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Year : 2018  |  Volume : 34  |  Issue : 2  |  Page : 158-160

An unusual case of urinary sparganosis in the Indian subcontinent

1 Department of Microbiology, Sri Aurobindo Medical College and PG Institute, Indore; Department of Pathology, RD Gardi Medical College, Ujjain, Madhya Pradesh, India
2 Department of Pathology, RD Gardi Medical College, Ujjain, Madhya Pradesh, India
3 Department of Biochemistry, School of Sciences, IGNOU, New Delhi, India
4 Department of Urology, Sri Aurobindo Medical College and PG Institute, Indore, MP, India

Date of Web Publication2-Apr-2018

Correspondence Address:
Bajpai Trupti
Department of Microbiology, Sri Aurobindo Medical College and PG Institute, Indore; Department of Pathology, RD Gardi Medical College, Ujjain, Madhya Pradesh
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Source of Support: None, Conflict of Interest: None

DOI: 10.4103/iju.IJU_273_17

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Spirometra is a genus of pseudophyllidean cestode that reproduces in canines and felines but can cause pathology in humans. When humans harbour plerocercoids of these tapeworms outside the intestine, it can cause sparganosis. We report a case of urinary sparganosis in a young woman, passing multiple spargana worms in her urine. The worm was identified as the plerocercoid larvae of Spirometra spp., and the case was managed successfully.

How to cite this article:
Trupti B, Shirish N, Maneesha P, Santosh A. An unusual case of urinary sparganosis in the Indian subcontinent. Indian J Urol 2018;34:158-60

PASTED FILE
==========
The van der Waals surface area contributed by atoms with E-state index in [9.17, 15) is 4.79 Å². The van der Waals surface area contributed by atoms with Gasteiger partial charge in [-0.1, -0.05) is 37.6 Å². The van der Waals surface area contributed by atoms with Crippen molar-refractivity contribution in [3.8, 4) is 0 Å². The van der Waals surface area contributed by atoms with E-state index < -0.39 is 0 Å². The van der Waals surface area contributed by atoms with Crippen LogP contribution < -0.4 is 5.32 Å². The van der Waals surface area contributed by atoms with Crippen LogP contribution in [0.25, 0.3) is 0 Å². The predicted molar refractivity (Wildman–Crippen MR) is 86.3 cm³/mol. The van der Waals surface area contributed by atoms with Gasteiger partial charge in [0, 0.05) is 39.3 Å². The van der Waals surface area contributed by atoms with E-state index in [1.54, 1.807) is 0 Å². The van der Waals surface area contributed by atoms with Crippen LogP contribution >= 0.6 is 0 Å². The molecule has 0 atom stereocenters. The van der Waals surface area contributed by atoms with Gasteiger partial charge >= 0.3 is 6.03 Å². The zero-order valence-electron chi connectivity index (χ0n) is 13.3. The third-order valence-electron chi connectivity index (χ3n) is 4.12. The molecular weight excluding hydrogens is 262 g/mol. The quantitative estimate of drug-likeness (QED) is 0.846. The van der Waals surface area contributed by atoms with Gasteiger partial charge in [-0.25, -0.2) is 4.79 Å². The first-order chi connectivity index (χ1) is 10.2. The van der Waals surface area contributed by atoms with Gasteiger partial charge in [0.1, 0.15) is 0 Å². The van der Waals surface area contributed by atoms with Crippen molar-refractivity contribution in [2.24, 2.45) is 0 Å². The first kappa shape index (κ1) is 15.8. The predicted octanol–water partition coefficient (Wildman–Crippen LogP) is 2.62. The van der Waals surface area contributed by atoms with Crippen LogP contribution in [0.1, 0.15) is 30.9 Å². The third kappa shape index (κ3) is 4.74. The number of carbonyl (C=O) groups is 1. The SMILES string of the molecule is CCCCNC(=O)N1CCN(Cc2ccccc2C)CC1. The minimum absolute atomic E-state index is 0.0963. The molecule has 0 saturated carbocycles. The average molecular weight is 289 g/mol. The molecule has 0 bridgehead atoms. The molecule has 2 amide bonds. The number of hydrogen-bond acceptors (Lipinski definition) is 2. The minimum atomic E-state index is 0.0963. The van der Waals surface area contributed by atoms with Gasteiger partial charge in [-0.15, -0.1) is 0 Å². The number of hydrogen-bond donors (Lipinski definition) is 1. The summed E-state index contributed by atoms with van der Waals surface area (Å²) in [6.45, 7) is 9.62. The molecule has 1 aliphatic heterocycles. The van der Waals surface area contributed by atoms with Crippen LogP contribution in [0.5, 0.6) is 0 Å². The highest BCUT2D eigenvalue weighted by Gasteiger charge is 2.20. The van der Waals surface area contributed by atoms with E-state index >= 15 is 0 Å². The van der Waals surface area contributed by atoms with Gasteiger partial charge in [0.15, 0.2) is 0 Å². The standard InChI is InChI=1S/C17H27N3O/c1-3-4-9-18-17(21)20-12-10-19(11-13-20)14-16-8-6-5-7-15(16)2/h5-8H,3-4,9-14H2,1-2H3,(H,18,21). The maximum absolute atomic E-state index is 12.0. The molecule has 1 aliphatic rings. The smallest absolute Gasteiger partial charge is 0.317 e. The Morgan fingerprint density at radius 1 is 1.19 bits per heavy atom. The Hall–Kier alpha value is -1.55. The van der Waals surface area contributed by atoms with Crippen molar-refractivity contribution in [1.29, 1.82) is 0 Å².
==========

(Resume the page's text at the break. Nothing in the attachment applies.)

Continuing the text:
How to cite this URL:
Trupti B, Shirish N, Maneesha P, Santosh A. An unusual case of urinary sparganosis in the Indian subcontinent. Indian J Urol [serial online] 2018 [cited 2023 Jan 28];34:158-60. Available from:

   Introduction Top

Sparganosis is a rare parasitic infection caused by the plerocercoid larva (sparganum) of the genus Spirometra, a pseudophyllidean tapeworm.[1],[2],[3],[4] It was first described by Patrick Manson from China in 1882, and the first human case was reported by Charles Wardell Stiles from Florida in 1908. The adult Spirometra lives in the small intestines of canines and felines. Canines and felines act as the definitive hosts for the cestodes. Crustaceans act as the first intermediate hosts while reptiles, amphibians, and pisces act as the second intermediate hosts. Humans' acts as their accidental or paratenic hosts.[3] Cases of sparganosis have been sporadically reported throughout the world including India. Here, we report an unusual and interesting case of urinary sparganosis, probably the first of its kind, in which the patient presented with shedding of multiple spargana worms in her urine.[1]

   Case Report Top

A 30-year-old unmarried, female presented to the urology outpatient department of our superspeciality center. She brought her urine sample along that contained two white, ribbon-like, motile worms measuring about 1.5–2 cm in length. The patient was a vegetarian, a biology student (as well as teaching in local coaching institutes), resident of Chattisgarh state and had a history of traveling to multiple places and residing in hostels within the state of Madhya Pradesh (including Gwalior, Bhopal, and Indore) over the period of past 6 months. Otherwise healthy, she complained of the intermittent shedding of 2–3 such worms in the urine for the past 1 month. She also complained about the mild irritative lower urinary tract symptoms 10 days back which were managed by consuming excess water and fluids. Before presenting to the clinician, she had already tried 2–3 doses of over-the-counter antiparasitic medications without any remarkable improvement. There was no history similar complaints in her family or locality.

The urine, containing worms, was received in our microbiology laboratory for examination and identification. Routine laboratory tests were unremarkable, there was no pyuria or hematuria. The urine culture was sterile following 48 h of incubation.